their DOOKS and clothingwere found
at the foot-log over the sreain. The
water was immediately drawn off,
and the lifeless remainsDf the four
little boys were ,found, vithin a few
feet.of each other, in ^tfe bottom of
the stream. Two were ;he sons of
Mr. Joel Ellison, one tb son of Mr.
Thos. Couoh, and one . th son of Mr.
Sidney Couch. These f mi lies live
close to each other, an t#ie little
boys were on the best trms, going
to school and returning tgether.
Thus, in a mtment, aa-thesepar
ents bereaved and overwelmed with
sorrow. Mr. Sidney Cach has lost
his only son, a little spightly boy
of eight summers,* who ms his fath
er's staff and guide; fo.he it was
who directed his fathcB f otsteps
aud lead him by the hnd.in his
'blindness. The two .Irle Ellison
boys and Thos. Couch's an, were in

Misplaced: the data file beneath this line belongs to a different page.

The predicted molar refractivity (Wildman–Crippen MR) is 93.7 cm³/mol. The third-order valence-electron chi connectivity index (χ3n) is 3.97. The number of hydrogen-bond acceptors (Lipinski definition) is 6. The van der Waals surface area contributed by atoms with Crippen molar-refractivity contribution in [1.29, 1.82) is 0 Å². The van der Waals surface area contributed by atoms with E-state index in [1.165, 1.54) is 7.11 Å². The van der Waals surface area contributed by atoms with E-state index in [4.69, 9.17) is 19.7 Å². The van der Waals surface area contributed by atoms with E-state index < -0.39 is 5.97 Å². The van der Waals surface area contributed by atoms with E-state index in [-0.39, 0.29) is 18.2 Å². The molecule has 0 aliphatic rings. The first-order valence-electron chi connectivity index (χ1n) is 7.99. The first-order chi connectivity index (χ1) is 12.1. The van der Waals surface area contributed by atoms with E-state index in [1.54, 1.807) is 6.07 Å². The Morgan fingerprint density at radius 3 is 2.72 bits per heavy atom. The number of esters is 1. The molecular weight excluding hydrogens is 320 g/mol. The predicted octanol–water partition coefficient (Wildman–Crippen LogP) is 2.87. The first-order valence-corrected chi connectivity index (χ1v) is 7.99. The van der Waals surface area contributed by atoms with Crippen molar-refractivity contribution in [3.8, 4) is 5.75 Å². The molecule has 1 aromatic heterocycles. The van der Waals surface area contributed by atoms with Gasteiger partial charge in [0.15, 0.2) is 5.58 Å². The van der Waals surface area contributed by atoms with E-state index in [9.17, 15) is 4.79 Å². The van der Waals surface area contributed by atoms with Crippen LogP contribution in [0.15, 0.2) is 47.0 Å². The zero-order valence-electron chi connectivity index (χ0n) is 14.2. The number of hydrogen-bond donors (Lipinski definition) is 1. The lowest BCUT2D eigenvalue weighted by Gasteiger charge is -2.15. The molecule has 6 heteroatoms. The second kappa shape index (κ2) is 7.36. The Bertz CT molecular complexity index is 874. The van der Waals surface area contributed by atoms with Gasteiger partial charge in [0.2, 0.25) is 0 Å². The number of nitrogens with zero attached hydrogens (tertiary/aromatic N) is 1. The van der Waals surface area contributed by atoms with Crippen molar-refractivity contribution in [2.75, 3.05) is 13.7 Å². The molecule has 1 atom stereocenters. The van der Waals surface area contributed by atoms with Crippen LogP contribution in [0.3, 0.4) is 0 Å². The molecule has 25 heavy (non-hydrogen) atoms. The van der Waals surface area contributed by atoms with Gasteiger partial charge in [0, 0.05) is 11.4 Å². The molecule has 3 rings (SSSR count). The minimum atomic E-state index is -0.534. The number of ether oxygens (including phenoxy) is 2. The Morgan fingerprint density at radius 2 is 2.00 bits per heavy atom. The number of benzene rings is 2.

attendance at "Sabbath Saool, at St.
Paul's, on " last Sunday. We little
thought then that they \*re so' soon
to bc taken away from oumiidst to n
happier and better world.
"Suffer little children, ijfid forbid
them not. to come uni o ns ; f.-r ol
such is the k ngdom of Loren."
- -? ? nm* ?-i
Greeley and Brtfvu--i^eler frcm
(ieu. Deann gare
NEW ORLEANS, "M?A- 2, 1872.
To THE EDITOR OF TIE NEW OR
LEANS TIMES : I am iifomed that
many of my friends wee dsuppoint
ed at not obtaining a resonie to their
call for my views rel a tr e b the sub
ject under corsideratioi at thc great
m etrng of the peops at the Sk.
Charlee Theatre, on tnpotb instant,
especially when I wa one of the
signers of the call for [hat meeting,
and had been selected s on'e ot* the